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Jenny Yang Cropp

Issue One: June 1, 2018

About the Author

THE GIRL wonders: If the emotional equivalent of tornadic wind is a particular kind of fury, under what conditions will a girl become a supercell?[1] At what speed will a poison heart unhanded lodge in someone’s chest like straw in a telephone pole?

______________ [1] On her second birthday, 59 tornadoes ranging from F0 to F4 struck multiple counties north and south of the Red River Valley. Fifty-eight people died, three in her hometown. They call it Terrible Tuesday. Every year after that, her grandfather would say, “It’s THE GIRL’s birthday. Time to head for the storm cellar.” And everyone would laugh, even THE GIRL, though really she hated that joke.


About the Author THE GIRL loves kimchi. She will eat it and then say, Sorry I smell like kimchi, but she’s lying. She doesn’t care if you wrinkle your nose. She doesn’t care if you think it is rotten or gross or too strong, too hot, too sour, too much for your taste. She doesn’t care if you are her father, and she is eight or nine years old, and you are greeting her with your disgust and sending her off to the bathroom to scrub it from her mouth and skin because she stinks of it, because she has just come back from her mother’s house and so she smells too much like her mother’s house or maybe too much like her mother. There are many things she will try to scrub from her skin, but not this. It’s pointless anyway. It comes from the inside. It seeps right out of the pores.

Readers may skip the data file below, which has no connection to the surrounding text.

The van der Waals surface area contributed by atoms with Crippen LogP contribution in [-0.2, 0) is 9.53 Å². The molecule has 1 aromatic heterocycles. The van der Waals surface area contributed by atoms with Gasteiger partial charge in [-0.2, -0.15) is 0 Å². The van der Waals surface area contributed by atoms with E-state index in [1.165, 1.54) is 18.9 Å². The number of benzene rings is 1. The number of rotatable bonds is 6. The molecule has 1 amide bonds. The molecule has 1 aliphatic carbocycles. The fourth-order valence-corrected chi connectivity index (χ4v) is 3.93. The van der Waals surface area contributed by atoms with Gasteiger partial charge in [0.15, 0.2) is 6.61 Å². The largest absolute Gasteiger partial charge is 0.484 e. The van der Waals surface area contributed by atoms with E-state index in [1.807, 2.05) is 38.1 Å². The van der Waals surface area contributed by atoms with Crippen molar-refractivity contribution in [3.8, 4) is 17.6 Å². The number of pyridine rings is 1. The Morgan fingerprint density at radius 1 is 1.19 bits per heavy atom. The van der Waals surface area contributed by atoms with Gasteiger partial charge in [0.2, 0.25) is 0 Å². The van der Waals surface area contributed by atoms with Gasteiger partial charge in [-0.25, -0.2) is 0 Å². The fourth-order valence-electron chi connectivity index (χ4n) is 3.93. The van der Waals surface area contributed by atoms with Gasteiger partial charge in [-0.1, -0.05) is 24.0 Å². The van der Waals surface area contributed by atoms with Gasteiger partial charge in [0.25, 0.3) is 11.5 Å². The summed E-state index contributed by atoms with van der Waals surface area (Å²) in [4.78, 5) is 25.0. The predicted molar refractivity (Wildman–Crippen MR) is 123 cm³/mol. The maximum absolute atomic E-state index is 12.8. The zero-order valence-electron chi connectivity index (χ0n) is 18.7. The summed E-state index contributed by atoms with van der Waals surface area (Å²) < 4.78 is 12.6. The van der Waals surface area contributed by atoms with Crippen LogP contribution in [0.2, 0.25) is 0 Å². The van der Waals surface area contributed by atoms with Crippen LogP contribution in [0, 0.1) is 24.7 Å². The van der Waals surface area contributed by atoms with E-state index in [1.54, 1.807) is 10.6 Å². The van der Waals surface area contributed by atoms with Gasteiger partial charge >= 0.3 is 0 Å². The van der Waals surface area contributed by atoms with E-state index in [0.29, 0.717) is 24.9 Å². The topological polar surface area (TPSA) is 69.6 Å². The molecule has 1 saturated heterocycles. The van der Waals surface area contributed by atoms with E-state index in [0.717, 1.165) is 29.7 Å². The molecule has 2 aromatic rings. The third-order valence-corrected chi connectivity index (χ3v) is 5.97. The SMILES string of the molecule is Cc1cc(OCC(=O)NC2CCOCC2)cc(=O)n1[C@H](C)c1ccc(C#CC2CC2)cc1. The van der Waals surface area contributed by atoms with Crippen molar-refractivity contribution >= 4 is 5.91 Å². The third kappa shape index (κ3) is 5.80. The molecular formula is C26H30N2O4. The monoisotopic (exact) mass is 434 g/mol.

About the Author THE GIRL watches an episode of Jem and the Holograms[2] where Jerrica refuses to say goodbye to her mother, Jacqui, who is about to board a plane. Jerrica is angry. Because storms rage when children are angry, because Jerrica doesn’t say goodbye, the plane crashes. There are no survivors. Faulty cause and effect, her father tells her, though not in those terms, but this is the moral of the backstory, the thing that sticks. Not saying goodbye to your parents whenever they leave the house will cause their untimely deaths, and so she sneaks from her bed when she is supposed to be sleeping so she can send her father off to work with the words he will need to stay alive. One day, she will sleep through his leaving and wake to the possibility of having orphaned herself. Her heart will break for the fourth time. When she puts it back together, the superstitious and the loving will be glued together in a way that makes her chest ache just before someone she loves walks out the door. This is why she will never let her son go without a long goodbye, as if it is a talisman more powerful than absence, more magical than death.

______________ [2] Season 2, Episode 25: “Out of the Past”


JENNY YANG CROPP is the author of the poetry collection String Theory, a 2016 Oklahoma Book Award finalist, and the chapbook Hanging the Moon. Her newest chapbook, Not a Bird or a Flower, was published by Ryga in 2018. She is an assistant professor of English at Southeast Missouri State where she also serves as poetry editor for the literary journal Big Muddy.

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